Furthermore, including the turnover of the UK head office in the pro rata recovery calculation of the French fixed establishment can have a disruptive effect. If the turnover of the UK head office is a multitude of the turnover of the French fixed establishment, then the UK head office can have a disproportionately large influence on the outcome of the pro rata recovery calculation. This is especially the case if the general costs incurred are in fact mostly related to activities of the French fixed establishment itself.
The potential recovery limitation caused by applying a pro rata at the entity level can probably be avoided by allocating expenditure as much as possible directly to turnover with a right to recover input VAT. The AG’s Opinion is leaves room for such a conclusion. Furthermore, in his Opinion the AG does not address the principle of actual use by, for example, the head office (or a business unit), if no direct attribution takes place. Within the Dutch (and broader European) context, the principle of actual use could offer an alternative to a pro rata recovery calculation.
The policy of the Dutch Ministry of Finance already offers the possibility of a pro rata at the entity level, as well as direct attribution and actual use. After the Le Crédit Lyonnais case, a pro rata at the entity level was however often rejected in practice. Whether a pro rata at the entity level has actually been given a new lease of life can only be answered with certainty after the CJEU renders its judgment.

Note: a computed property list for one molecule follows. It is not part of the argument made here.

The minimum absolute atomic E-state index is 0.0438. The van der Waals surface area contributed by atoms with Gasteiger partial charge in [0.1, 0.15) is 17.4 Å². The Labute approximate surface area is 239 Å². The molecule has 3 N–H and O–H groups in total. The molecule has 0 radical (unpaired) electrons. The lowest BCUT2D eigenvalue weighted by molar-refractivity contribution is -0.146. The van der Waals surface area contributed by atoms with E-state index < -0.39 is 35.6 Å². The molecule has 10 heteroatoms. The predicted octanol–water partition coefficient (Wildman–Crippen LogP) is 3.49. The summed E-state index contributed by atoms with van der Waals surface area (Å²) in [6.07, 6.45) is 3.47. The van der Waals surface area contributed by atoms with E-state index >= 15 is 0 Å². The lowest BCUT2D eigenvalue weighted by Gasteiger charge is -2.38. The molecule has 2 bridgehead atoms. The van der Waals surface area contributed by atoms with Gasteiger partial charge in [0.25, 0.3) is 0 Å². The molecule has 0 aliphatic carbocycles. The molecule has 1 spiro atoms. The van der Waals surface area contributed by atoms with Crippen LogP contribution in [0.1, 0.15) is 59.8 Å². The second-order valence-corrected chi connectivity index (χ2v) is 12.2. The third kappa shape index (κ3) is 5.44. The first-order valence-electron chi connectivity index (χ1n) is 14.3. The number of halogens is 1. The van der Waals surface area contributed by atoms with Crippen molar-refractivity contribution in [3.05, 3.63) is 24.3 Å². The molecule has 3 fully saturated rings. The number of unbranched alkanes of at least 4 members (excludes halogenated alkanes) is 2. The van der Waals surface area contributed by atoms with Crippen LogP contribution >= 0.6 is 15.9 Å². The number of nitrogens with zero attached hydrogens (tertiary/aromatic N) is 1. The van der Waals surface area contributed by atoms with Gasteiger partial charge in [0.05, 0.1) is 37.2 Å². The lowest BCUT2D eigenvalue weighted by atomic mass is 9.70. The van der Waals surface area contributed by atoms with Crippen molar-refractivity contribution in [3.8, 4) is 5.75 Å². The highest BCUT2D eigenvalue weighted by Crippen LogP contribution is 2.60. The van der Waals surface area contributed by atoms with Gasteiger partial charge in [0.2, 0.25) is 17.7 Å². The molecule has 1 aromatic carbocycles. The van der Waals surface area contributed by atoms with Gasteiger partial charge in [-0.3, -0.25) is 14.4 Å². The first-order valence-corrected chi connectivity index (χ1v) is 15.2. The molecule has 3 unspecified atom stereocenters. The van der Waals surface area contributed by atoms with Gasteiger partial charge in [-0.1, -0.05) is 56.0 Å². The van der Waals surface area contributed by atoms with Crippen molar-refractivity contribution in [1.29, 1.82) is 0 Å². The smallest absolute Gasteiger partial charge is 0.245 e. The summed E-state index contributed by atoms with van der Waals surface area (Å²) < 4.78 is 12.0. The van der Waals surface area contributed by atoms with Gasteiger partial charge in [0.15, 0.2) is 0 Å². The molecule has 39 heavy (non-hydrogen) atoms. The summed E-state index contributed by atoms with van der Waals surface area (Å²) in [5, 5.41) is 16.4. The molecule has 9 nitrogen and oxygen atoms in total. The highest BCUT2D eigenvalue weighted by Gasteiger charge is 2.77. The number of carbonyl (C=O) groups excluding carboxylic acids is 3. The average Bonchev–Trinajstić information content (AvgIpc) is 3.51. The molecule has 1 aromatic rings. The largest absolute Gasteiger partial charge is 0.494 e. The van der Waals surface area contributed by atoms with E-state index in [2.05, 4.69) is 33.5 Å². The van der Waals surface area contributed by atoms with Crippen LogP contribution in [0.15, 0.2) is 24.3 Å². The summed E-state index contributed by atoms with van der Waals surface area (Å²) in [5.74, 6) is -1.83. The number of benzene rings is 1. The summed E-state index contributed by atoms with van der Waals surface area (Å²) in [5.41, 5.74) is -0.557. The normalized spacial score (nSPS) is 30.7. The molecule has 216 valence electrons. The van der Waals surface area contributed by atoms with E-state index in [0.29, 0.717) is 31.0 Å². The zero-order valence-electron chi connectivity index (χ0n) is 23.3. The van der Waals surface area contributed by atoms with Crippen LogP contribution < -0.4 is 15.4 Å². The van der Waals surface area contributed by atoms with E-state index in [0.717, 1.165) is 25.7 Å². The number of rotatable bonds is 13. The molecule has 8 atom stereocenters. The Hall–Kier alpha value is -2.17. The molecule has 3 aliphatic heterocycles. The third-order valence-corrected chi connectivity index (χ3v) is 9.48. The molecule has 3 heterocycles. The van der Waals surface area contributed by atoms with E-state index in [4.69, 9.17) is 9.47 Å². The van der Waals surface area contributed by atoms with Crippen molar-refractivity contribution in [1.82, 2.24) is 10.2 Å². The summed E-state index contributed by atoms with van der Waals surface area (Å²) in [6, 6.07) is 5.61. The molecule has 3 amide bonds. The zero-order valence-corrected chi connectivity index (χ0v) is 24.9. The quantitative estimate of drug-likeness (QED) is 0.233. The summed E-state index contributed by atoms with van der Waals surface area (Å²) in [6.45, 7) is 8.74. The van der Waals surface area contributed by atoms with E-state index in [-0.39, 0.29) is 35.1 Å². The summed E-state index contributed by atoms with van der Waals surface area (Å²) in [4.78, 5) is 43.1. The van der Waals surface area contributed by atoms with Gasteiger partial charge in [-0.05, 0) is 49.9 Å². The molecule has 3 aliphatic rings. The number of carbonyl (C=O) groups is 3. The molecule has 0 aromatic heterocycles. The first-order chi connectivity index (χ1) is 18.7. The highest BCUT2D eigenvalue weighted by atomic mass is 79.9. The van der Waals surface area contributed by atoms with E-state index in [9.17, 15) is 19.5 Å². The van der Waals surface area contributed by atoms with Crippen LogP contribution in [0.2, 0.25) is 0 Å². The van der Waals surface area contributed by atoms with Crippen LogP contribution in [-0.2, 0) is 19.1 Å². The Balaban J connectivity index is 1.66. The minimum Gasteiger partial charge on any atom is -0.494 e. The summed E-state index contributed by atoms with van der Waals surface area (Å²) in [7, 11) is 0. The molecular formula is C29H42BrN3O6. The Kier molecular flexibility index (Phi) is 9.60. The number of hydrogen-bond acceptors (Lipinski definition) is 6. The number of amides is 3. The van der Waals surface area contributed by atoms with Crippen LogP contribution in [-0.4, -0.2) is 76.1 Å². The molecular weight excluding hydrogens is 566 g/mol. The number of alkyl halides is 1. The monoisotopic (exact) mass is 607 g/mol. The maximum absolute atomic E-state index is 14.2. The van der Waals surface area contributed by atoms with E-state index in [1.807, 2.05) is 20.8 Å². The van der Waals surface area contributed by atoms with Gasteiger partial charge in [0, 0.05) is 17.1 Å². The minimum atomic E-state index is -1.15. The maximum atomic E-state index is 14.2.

Besides the question whether a pro rata must be calculated at the entity level, other questions also play a role in practice. For example, the situation where the head office or the fixed establishment is part of a VAT group. The Skandia (C-7/13) decision is relevant here. These questions will probably also remain unanswered after the CJEU judgment in the Morgan Stanley case.
In practice we notice that more attention is being paid to the manner in which the right to recover VAT must be calculated, also on the part of the Dutch tax authorities. This applies in a wider sense to more than just head office-fixed establishment situations. It is therefore advisable to more broadly examine the manner in which the recovery right is determined and, where necessary, undertake further analysis.
The tax advisors of Meijburg & Co’s Indirect Tax Financial Services Group would be pleased to help you identify the potential implications of this Opinion and the subsequent CJEU judgment. Please feel free to contact one of them or your regular contact at Meijburg & Co.